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Sen. Tim Kaine and Rep Elaine Luira, D-Norfolk, discuss a recent helicopter tour of Hampton Roads Coast Guard operations.

Sen. Tim Kaine and Rep Elaine Luira, D-Norfolk, discuss a recent helicopter tour of Hampton Roads Coast Guard operations. (Dave Ress, Daily Press/TNS)

(Tribune News Service) — After an hour flying with a U.S. Coast Guard helicopter crew over Hampton Roads, Sen. Tim Kaine, D- Va., and Rep. Elaine Luria, D- Norfolk, said they’re both struck with how much has piled on Hampton Roads Coast Guardsmen’s workload lately.

And they’re concerned that the Coast Guard may not have all the resources they need.

With a surge in shipping traffic, major construction projects on the Hampton Roads Bridge-Tunnel, Chesapeake Bay Bridge-Tunnel and the main shipping channel, managing traffic — just one of the basic missions of the Coast Guard — is a growing challenge, Luria said.

“I think they’re worried,” she said.

Luria, who is member of the House Homeland Security Committee, which oversees the Coast Guard as well as the Armed Services Committee, said the Coast Guard overall needs more resources to tackle its missions.

The Coast Guard has seen a rise in search and rescue work, which seems to be linked to the pandemic, as people tried out boating for the first time and got into trouble they weren’t prepared for, Kaine said.

And thinking ahead about search and rescue operations as Dominion Energy’s offshore wind farm takes shape, as well as the activity involved in moving cumbersome turbine components from the port to the wind farm site 27 miles off the Virginia Beach shore, is another concern, he said.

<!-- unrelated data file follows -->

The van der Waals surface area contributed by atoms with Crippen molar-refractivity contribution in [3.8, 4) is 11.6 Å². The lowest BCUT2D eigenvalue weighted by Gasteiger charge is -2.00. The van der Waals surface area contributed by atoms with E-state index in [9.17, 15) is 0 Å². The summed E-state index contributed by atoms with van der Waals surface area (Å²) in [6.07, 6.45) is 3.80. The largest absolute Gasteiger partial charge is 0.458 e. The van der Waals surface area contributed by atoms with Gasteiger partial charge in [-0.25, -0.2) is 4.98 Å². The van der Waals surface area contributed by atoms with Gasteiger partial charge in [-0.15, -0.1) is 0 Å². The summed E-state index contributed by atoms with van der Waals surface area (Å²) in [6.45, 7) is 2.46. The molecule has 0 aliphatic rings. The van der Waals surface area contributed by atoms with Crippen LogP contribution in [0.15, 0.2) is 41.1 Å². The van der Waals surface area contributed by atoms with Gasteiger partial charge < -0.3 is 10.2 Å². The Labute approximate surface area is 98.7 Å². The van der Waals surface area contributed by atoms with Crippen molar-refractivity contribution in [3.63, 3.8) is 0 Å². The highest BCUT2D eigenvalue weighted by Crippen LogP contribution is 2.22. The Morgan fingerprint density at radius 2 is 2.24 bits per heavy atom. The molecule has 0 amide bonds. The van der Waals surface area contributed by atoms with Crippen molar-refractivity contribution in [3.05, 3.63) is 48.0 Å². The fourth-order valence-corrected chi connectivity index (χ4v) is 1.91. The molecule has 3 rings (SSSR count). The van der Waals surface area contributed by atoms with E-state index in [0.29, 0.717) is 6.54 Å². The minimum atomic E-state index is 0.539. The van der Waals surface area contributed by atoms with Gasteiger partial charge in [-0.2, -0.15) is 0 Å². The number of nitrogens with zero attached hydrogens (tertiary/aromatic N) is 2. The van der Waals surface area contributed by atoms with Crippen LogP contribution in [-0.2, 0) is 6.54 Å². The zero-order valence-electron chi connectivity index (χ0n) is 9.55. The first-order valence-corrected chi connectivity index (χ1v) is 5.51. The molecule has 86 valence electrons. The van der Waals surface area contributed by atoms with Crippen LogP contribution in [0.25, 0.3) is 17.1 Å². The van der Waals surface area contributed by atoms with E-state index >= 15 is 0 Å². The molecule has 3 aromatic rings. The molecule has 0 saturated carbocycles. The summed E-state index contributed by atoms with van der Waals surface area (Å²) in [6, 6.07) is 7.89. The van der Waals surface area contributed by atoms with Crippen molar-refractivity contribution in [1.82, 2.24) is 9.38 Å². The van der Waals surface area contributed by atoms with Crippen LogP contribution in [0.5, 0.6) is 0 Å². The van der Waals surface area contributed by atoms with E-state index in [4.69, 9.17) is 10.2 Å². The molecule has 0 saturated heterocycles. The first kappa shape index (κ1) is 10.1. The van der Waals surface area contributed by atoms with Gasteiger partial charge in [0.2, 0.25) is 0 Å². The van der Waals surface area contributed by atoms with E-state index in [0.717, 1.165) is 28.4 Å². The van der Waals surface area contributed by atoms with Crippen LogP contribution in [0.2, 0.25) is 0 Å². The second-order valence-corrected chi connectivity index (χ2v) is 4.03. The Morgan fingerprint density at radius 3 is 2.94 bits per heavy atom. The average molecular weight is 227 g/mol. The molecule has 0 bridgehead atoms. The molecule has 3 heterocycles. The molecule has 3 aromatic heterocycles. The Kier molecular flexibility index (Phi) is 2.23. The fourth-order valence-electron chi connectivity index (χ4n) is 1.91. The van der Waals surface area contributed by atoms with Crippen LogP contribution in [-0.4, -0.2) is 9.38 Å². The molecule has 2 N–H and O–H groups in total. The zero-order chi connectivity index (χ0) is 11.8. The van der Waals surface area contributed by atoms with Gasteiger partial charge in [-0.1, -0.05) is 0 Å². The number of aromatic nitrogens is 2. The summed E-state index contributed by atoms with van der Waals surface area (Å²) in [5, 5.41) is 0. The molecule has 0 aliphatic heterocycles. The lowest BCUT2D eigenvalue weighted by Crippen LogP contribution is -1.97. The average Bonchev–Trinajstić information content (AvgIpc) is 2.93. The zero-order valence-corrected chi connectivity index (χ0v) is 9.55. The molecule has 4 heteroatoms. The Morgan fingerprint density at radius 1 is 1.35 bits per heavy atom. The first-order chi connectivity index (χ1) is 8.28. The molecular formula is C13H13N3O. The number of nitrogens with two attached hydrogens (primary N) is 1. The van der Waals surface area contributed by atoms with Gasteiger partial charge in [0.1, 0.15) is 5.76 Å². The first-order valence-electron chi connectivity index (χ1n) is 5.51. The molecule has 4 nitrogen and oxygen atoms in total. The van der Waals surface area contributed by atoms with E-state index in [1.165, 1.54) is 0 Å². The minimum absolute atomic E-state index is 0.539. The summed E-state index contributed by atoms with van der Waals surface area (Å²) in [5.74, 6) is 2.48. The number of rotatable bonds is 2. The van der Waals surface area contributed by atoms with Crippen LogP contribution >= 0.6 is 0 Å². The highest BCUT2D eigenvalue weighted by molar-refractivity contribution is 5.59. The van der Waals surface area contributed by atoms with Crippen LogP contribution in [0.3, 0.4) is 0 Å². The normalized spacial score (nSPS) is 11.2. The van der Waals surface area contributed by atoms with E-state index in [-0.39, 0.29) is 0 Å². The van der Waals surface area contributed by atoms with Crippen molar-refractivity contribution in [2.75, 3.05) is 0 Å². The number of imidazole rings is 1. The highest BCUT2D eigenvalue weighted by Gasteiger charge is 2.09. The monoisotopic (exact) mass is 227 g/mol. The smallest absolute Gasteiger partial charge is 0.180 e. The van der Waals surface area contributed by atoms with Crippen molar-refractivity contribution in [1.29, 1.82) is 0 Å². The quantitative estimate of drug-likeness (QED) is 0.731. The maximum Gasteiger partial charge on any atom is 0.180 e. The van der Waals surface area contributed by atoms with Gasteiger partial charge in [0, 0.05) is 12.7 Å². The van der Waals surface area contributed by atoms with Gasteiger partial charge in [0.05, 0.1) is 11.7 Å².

Permitting and environmental monitoring of the bridge-tunnels and channel widening projects is another major workload, Kaine added.

On top of that, the Coast Guard’s recent concentration of cutters in Portsmouth keeps cutters and crews in Hampton Roads busy on fisheries regulation and law enforcement work, including combating drug smugglers and preventing illegal immigration by sea.

Both Kaine and Luria said they believe Congress will move soon on a defense spending bill for fiscal year 2022, which includes stepped up funding for Ford-class carriers and Virginia-class submarines built at Newport News Shipbuilding, as well as money for the shipyard’s refueling of older nuclear carriers. Spending so far this year has been pegged at last year’s level under a series of continuing resolutions, although the latest resolution did provide extra money for the new Columbia-class ballistic missile submarine program.

The two said they’re also seeing bipartisan support in Congress for U.S. sanctions if Russia invades Ukraine.

©2022 The Virginian-Pilot.


Distributed by Tribune Content Agency, LLC.

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